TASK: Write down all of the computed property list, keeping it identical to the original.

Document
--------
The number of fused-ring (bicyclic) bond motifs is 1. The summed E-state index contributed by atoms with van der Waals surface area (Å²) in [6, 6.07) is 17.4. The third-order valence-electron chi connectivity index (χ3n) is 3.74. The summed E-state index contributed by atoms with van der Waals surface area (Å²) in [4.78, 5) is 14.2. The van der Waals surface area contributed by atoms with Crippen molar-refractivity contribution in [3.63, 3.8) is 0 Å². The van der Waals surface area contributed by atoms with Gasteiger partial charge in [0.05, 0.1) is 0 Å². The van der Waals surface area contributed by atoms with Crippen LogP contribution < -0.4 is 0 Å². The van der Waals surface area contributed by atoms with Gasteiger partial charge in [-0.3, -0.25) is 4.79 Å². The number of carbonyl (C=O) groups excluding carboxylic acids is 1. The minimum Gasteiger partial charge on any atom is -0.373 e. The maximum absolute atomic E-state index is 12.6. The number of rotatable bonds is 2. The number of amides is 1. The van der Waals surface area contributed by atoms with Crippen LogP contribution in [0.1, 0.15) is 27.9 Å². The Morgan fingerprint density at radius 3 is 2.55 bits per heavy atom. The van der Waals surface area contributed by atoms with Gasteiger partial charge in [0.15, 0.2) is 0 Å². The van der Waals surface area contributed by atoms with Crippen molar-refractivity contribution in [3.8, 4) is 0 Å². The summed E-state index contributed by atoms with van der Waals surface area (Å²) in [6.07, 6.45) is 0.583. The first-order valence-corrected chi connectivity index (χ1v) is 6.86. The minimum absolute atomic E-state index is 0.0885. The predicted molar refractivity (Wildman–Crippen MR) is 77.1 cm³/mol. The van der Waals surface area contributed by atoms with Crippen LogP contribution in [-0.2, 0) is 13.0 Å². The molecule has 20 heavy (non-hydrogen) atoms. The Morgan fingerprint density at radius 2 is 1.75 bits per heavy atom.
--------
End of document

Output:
The number of fused-ring (bicyclic) bond motifs is 1. The summed E-state index contributed by atoms with van der Waals surface area (Å²) in [6, 6.07) is 17.4. The third-order valence-electron chi connectivity index (χ3n) is 3.74. The summed E-state index contributed by atoms with van der Waals surface area (Å²) in [4.78, 5) is 14.2. The van der Waals surface area contributed by atoms with Crippen molar-refractivity contribution in [3.63, 3.8) is 0 Å². The van der Waals surface area contributed by atoms with Gasteiger partial charge in [0.05, 0.1) is 0 Å². The van der Waals surface area contributed by atoms with Crippen LogP contribution < -0.4 is 0 Å². The van der Waals surface area contributed by atoms with Gasteiger partial charge in [-0.3, -0.25) is 4.79 Å². The number of carbonyl (C=O) groups excluding carboxylic acids is 1. The minimum Gasteiger partial charge on any atom is -0.373 e. The maximum absolute atomic E-state index is 12.6. The number of rotatable bonds is 2. The number of amides is 1. The van der Waals surface area contributed by atoms with Crippen LogP contribution in [0.1, 0.15) is 27.9 Å². The Morgan fingerprint density at radius 3 is 2.55 bits per heavy atom. The van der Waals surface area contributed by atoms with Gasteiger partial charge in [0.15, 0.2) is 0 Å². The van der Waals surface area contributed by atoms with Crippen molar-refractivity contribution in [3.8, 4) is 0 Å². The summed E-state index contributed by atoms with van der Waals surface area (Å²) in [6.07, 6.45) is 0.583. The first-order valence-corrected chi connectivity index (χ1v) is 6.86. The minimum absolute atomic E-state index is 0.0885. The predicted molar refractivity (Wildman–Crippen MR) is 77.1 cm³/mol. The van der Waals surface area contributed by atoms with Crippen LogP contribution in [-0.2, 0) is 13.0 Å². The molecule has 20 heavy (non-hydrogen) atoms. The Morgan fingerprint density at radius 2 is 1.75 bits per heavy atom.